GT4: Academy pair graduate with first

In the final year of the current generation Mustang, Academy Motorsport gave it the best possible send-off with the GT4 title

Photo by: JEP / Motorsport Images

In the final year of the current generation Mustang, Academy Motorsport gave it the best possible send-off with the GT4 title

At the fourth time of asking, the combination of Academy Motorsport and Matt Cowley finally prevailed to take the British GT4 drivers’ title in 2023, alongside championship newcomer Erik Evans. But while Cowley and Academy Motorsport have been title contenders before, finishing second in 2021, their outright success this term was unexpected given a lack of performance and results at points during the season.

It took until the penultimate round at Brands Hatch before Cowley and Evans even stood on the top step, and an unlikely victory in the season finale at Donington Park – Cowley having remarkably climbed from 10th to first – sealed the title after overturning a 16.5-point deficit.

“Even though the car wasn’t necessarily competitive to be at the front in the middle of the year, we were still fighting to gain as many places as we could,” says Cowley. “I think that difference in points is what really helped us still be in with a shot going into the last couple of rounds.”

The late upturn in form coincided with more favourable Balance of Performance changes for the team’s Ford Mustang – in its final season of racing in 2023 – while Evans was getting to grips more with the car. The young American had made only one appearance last season in British GT and was given most of the running during test sessions “to bring him up to pace”, according to Cowley. It showed at Brands, as after qualifying a season’s best fifth in his session and starting third on combined times, Evans avoided first-corner trouble to lead during his stint and pave the way for the crew’s victory.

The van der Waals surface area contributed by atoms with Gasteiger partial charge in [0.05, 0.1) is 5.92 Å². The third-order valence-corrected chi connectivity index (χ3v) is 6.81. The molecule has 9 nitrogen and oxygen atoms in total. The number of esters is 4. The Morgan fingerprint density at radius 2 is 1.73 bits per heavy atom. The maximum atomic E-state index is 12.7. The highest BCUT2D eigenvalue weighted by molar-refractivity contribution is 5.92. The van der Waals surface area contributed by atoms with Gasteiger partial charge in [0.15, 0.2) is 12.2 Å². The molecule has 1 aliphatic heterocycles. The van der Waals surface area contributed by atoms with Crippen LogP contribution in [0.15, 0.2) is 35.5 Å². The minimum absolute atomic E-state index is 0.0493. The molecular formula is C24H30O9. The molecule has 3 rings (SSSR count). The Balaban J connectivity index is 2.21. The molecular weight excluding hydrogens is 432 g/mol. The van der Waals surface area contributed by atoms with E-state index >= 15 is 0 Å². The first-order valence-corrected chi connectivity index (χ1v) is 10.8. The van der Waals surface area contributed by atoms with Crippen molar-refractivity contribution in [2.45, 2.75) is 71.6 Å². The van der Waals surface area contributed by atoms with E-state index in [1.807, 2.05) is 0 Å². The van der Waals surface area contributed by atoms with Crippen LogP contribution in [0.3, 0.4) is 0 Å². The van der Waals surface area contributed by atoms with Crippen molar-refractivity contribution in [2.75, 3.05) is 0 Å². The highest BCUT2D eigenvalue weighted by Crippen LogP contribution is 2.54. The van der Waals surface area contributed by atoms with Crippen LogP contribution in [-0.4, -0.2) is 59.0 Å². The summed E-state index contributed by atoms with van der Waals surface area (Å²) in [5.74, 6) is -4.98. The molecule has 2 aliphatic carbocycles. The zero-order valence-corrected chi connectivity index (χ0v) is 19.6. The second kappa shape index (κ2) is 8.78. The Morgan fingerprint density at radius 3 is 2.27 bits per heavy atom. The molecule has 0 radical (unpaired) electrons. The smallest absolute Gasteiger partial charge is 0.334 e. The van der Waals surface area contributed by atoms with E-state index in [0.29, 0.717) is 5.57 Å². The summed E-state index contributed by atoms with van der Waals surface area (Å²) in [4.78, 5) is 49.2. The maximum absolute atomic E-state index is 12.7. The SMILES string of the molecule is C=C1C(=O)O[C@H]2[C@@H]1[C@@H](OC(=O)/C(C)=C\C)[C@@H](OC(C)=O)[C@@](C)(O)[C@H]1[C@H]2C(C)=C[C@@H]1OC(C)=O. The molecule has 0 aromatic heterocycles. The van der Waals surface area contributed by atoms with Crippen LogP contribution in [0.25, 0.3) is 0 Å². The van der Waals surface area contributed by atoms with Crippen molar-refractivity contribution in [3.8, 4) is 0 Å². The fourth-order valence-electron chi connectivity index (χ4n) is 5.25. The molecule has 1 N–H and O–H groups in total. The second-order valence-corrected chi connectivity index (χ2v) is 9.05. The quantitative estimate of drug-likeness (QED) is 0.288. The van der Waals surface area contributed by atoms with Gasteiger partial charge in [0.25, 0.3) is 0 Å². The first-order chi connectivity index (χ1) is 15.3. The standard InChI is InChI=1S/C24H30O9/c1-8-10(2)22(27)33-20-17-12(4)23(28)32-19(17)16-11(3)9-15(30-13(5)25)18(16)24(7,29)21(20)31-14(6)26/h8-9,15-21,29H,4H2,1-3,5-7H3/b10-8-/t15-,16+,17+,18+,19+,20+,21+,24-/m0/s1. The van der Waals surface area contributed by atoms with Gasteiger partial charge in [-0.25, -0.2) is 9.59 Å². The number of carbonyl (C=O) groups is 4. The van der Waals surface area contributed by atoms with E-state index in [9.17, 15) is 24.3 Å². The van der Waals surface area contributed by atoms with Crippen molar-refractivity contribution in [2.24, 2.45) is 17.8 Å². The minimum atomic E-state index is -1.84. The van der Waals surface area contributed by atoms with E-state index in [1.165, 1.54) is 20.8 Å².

The season had started well with a runner-up finish at Oulton Park, where Academy claimed a 1-2 with team owner Matt Nicholl-Jones and Will Moore leading home after the team gambled for slick tyres on a damp track at the start. A second rostrum came in the three-hour Silverstone race as Cowley/Evans recorded three further points finishes, but the low point came mid-season at Snetterton. An altercation between Evans and Michael Crees post-race meant the Academy car was disqualified from both race results, although the car had finished outside the points both times.

If Cowley/Evans’s rise to clinch the title had been remarkable – at one stage being 58.5 points in arrears – then the fall of pacesetters Charles Clark and Jack Brown was just as unlikely. Aboard Optimum Motorsport’s new-for-2023 McLaren Artura, the duo hit the ground running with wins at Silverstone and Snetterton 2, along with two runner-up finishes.

Brown and Clarke appeared destined for the title until a remarkable sequence of misfortune struck them in the final three rounds

Photo by: JEP / Motorsport Images

Brown and Clarke appeared destined for the title until a remarkable sequence of misfortune struck them in the final three rounds